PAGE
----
Book Review: The Grapes Of Wrath

John Steinbeck's classic American novel is a powerful and gripping saga, but for me it was more than a fascinating read, it's a commentary on my own children's heritage. Set during the Great Depression and economic hardships of the Dust Bowl, Steinbeck follows the struggles of the fictional Joad family as they travel Route 66 west to California looking for work and hoping for a better life. It was fascinating to follow the transformation from sharecropping farmers to migrant workers as each new hardship forces sociological changes. Interspersed throughout the story are chapters reflecting the grander scope, giving a better understanding that this struggle is more than one family and truly a national crisis.
My wife's grandmother was born in Arkansas, married at 16 and has traveled the grapevine often. It was exciting to read about places like Bakersfield where she still resides, and Oklahoma where aunts and uncles have returned. My father-in-law attended grade school in Weedpatch and I've seen the photos of when they lived at the government camp. In one, Grandma is wearing a borrowed dress outside the clapboard shack, ready to attend the Saturday night dance just as Steinbeck describes.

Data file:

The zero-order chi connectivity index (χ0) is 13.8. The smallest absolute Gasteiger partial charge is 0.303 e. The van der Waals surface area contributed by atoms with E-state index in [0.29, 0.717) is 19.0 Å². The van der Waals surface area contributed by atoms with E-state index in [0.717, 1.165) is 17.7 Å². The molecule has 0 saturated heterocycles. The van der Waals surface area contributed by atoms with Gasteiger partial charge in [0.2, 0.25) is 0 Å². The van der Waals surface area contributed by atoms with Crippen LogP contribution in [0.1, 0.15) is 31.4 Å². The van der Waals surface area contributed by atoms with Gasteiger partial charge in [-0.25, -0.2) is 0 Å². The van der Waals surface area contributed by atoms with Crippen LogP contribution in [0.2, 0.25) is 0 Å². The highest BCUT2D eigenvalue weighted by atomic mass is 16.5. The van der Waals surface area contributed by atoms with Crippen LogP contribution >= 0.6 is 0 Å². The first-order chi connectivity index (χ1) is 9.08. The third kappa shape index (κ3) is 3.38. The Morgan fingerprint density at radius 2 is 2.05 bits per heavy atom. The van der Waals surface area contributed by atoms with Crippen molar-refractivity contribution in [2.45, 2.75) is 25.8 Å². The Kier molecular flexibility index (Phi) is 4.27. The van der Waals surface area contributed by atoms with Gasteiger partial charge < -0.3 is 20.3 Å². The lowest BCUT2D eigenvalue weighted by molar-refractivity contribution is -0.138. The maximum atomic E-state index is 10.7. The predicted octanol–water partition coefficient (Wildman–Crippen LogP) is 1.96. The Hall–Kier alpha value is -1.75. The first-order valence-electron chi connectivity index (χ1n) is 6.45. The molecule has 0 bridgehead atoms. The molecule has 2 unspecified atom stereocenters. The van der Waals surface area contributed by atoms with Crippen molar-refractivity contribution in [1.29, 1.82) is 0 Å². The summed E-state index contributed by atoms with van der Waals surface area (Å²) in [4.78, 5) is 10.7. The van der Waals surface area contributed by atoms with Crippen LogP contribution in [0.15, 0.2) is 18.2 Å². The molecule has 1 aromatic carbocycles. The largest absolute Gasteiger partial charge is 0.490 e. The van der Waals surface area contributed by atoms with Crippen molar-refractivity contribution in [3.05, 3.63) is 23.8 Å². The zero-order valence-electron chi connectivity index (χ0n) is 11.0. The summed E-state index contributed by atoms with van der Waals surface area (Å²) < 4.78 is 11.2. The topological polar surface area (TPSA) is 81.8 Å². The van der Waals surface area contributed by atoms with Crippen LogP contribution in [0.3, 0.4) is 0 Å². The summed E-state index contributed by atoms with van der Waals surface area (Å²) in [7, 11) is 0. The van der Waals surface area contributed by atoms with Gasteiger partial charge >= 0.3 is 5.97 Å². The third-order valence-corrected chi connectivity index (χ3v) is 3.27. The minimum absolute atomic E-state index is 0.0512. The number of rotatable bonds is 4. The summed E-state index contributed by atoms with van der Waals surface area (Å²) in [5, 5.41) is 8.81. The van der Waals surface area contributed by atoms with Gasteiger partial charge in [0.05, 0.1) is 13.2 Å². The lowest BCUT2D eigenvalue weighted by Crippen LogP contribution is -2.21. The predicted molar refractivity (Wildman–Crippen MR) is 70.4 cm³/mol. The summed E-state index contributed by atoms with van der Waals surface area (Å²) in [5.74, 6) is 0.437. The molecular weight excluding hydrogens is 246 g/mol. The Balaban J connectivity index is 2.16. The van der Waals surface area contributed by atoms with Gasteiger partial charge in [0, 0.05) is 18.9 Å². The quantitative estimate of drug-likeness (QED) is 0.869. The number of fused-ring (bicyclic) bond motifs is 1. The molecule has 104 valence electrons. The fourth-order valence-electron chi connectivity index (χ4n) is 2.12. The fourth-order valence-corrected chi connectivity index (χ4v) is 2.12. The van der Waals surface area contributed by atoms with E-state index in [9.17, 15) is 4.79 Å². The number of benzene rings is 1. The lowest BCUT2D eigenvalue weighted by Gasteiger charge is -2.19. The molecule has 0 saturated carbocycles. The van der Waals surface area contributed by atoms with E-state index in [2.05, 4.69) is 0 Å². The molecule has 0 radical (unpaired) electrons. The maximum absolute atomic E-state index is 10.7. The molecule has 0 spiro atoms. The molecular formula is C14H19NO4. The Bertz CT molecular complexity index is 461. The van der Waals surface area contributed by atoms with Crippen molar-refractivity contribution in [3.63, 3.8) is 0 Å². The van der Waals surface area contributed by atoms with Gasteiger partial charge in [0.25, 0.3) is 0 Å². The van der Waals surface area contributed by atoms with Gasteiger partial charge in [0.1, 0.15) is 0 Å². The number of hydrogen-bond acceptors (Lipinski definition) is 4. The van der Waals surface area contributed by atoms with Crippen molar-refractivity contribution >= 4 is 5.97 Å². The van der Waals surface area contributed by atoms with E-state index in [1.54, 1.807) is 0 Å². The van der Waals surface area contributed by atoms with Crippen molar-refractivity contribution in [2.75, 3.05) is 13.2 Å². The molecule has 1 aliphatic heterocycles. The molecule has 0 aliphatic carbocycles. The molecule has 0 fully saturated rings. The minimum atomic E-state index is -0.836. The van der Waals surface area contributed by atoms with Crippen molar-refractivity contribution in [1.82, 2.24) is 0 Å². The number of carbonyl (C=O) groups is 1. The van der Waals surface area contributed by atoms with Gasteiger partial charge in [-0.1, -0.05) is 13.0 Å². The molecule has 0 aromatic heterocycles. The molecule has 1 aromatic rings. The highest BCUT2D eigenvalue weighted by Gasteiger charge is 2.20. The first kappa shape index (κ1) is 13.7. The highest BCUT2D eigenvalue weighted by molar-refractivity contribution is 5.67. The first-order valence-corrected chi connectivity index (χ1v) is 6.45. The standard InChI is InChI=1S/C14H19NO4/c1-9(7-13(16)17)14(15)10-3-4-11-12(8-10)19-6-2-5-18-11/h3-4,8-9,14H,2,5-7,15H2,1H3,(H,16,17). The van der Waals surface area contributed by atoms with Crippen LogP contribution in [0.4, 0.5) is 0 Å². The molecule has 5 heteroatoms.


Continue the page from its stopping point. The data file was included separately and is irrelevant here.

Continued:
The book is filled with colloquial speech and can be difficult to read as well as quite a bit of vulgar language. There are several graphic scenes of violence which accentuate the depth of their struggle. It's easy to see why this book would have been banned and even burned. If any of this would prevent you from reading the book, may I recommend the movie starring Henry Fonda. It eliminates the rough language and gives a cleaner ending. However, I know the real story hasn't ended. It continues on today in the heritage of my own family, effecting our values, decisions, and relationships.